Figure 2. Concentration - response curves showing the relaxant effect induced by fraction biorelevant phenolic compounds in rat mesenteric artery rings pre-contracted with phenylephrine in presence and absence of functional endothelium

 

Following these interesting results regarding the phenolic composition of red wines from the São Francisco Valley we decided to conduct an “in vivo” study in spontaneously hypertensive rats treated with an ethyl acetate fraction of a Syrah red wine (de Figueiredo et al., 2017). The rationale behind this study was the recent but growing body of evidence demonstrating an involvement of reactive oxygen species (ROS) in the pathophysiology and maintenance of hypertension (Botelho-Ono et al., 2011 and Porpino et al., 2016). This fraction was chemically characterized using liquid chromatography coupled with high resolution mass spectrometry and was shown to contain mainly flavonoids and its glycosides, but also phenolic acids and derivatives, catechins, and anthocyanins. A total of 25 phenolic compounds were identified. The pre-treatment of spontaneously hypertensive rats with this wine fraction (administered by gavage) at doses of 50 and 100 mg/kg for 15 days was able to decrease mean arterial pressure and heart rate as well as decrease serum lipid peroxidation. The fraction at concentrations of 0.01–1000 µg/mL also induced concentration-dependent relaxation of isolated rat superior mesenteric artery rings pre-contracted with phenylephrine and this effect was not attenuated by endothelium removal, demonstrating a vasorelaxant activity that is independent of intact endothelium. This effect is in contrast with results that implicate substances produced in the endothelium as the source of the vasorelaxant activity of flavonoids (Ha et al., 2016) and may be explained by the complex composition of this fraction in which other classes of natural products may be involved in this pharmacological activity. Indeed, both resveratrol (Novakovic, et al., 2006) and quercetin (Rendig, et al., 2001) have been shown to induce endothelium-independent vasorelaxant in human internal mammary and rabbit arteries respectively.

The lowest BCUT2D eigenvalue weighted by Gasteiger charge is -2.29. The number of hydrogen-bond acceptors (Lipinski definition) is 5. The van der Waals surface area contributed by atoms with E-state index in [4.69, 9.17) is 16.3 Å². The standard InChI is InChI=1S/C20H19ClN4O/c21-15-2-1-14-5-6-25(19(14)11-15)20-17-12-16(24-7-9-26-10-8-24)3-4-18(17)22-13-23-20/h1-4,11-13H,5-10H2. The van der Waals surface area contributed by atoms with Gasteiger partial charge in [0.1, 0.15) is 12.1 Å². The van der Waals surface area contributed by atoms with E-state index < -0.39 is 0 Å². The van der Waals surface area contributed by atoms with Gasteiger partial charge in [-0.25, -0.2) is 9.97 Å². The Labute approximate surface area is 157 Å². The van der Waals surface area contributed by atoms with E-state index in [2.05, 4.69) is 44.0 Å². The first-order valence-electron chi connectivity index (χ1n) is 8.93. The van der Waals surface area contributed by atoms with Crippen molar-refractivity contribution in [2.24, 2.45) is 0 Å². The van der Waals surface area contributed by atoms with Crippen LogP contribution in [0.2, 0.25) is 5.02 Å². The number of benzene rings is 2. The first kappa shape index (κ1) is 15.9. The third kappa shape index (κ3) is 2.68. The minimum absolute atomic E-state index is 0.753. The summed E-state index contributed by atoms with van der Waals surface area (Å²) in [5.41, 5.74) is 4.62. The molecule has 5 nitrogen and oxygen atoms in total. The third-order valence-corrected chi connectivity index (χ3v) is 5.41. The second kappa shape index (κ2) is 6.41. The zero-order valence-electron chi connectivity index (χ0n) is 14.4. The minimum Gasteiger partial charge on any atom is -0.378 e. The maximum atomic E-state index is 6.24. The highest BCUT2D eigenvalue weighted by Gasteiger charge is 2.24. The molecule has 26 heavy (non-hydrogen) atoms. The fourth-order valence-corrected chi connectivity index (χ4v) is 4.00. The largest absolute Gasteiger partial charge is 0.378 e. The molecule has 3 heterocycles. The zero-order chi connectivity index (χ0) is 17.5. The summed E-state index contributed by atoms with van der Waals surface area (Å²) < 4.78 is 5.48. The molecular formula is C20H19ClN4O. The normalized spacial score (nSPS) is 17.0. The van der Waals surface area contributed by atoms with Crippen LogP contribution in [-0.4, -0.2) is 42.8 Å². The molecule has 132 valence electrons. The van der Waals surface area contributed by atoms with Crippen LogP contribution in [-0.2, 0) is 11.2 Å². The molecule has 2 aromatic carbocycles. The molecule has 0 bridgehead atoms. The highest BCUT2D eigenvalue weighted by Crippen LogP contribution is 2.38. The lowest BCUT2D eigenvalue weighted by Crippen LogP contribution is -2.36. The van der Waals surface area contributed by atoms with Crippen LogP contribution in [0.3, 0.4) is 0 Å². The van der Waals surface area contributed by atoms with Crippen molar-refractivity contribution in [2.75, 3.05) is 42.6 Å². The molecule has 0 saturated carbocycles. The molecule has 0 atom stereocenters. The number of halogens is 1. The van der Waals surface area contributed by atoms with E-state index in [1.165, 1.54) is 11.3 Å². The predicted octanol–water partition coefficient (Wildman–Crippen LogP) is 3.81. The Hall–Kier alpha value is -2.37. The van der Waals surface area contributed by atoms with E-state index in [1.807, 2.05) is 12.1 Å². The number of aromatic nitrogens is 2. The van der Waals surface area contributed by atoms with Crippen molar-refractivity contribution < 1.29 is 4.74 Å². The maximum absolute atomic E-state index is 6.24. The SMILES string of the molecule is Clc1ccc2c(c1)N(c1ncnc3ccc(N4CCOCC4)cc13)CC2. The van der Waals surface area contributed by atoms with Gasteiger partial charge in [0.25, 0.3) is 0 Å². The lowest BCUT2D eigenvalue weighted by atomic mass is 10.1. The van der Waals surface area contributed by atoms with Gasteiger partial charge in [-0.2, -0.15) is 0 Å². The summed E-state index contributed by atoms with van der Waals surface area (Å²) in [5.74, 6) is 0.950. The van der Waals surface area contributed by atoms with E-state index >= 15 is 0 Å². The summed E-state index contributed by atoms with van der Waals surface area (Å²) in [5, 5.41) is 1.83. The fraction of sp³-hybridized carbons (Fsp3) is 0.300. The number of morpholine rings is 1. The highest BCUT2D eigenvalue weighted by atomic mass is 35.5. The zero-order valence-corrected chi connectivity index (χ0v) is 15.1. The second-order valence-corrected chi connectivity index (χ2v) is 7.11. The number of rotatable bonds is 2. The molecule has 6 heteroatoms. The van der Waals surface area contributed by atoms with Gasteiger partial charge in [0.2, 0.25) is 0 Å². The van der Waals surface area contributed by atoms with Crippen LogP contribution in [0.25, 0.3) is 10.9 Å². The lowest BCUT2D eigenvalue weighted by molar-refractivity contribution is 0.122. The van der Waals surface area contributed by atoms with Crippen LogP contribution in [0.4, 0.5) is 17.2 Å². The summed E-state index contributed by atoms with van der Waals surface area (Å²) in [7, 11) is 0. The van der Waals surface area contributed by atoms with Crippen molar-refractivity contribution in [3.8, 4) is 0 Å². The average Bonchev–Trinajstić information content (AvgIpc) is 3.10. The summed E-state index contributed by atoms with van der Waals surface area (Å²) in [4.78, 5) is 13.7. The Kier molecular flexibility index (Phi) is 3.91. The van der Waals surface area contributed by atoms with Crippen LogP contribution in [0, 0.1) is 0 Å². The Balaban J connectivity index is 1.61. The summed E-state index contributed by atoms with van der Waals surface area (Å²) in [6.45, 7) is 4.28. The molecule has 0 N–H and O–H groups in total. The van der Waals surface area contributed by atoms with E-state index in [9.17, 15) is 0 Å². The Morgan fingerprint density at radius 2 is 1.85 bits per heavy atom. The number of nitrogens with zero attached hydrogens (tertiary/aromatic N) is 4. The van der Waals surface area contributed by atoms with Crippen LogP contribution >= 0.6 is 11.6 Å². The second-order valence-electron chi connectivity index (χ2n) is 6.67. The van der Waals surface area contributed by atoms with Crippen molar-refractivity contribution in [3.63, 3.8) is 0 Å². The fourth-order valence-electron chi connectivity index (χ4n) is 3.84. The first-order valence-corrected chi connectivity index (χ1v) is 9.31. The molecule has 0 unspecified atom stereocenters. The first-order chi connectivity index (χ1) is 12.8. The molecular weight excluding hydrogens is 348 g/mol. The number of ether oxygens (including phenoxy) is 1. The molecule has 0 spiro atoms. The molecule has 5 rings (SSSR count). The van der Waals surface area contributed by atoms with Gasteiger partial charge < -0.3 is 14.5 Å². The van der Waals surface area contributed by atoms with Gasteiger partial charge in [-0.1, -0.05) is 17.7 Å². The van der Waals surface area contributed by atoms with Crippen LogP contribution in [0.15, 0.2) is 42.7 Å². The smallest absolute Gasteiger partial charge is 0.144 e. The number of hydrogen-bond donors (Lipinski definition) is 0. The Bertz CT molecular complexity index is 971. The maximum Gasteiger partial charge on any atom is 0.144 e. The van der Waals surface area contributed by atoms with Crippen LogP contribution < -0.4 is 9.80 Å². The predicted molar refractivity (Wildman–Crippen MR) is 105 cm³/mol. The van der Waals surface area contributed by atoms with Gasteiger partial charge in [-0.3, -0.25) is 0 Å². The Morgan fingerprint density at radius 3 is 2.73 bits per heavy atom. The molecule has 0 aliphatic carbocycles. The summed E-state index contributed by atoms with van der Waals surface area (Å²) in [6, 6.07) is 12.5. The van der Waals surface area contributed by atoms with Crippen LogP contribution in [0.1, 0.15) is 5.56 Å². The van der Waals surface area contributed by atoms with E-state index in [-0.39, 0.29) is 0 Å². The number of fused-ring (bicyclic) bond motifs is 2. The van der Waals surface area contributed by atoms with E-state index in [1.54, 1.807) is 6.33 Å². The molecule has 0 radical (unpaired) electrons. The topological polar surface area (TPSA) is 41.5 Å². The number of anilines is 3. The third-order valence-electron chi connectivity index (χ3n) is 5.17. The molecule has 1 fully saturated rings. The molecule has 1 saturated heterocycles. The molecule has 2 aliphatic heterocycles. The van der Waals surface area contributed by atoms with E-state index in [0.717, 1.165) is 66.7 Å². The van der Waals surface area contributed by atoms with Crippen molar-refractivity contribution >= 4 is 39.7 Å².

Taken together these results show that red wines from São Francisco Valley have an unusually high phenolic content and functional properties that warrants further research. In addition to sensory properties, the potential health benefits of wines may be a strong marketing opportunity that could also be explored, especially for wines from less known terroirs such as those from São Francisco Valley.

Those interested in a longer length report can download the working paper at:
https://www.ncbi.nlm.nih.gov/pmc/articles/PMC5490553/

 

 


Eduardo de J. Oliveira (Oliveira, E.J.) is is an Assistant Professor at the Department of Pharmacy of Federal University of Vales do Jequitinhonha e Mucurí (UFVJM), at Diamantina, MG, Brazil. He joined UFVJM in 2015 after working in the Department of Pharmacy of the Federal University of Paraiba from 2001-2015 (João Pessoa, PB, Brazil). He earned this B.Sc. in 1993 and a Ph.D. in 2001 from the University of Strathclyde (Glasgow, Scotland) where he also held a fellow research assistant position. His main areas of research are in natural products, analytical method development, pharmacology of natural products and hyphenated techniques. He is also an avid astrophotographer in his spare time.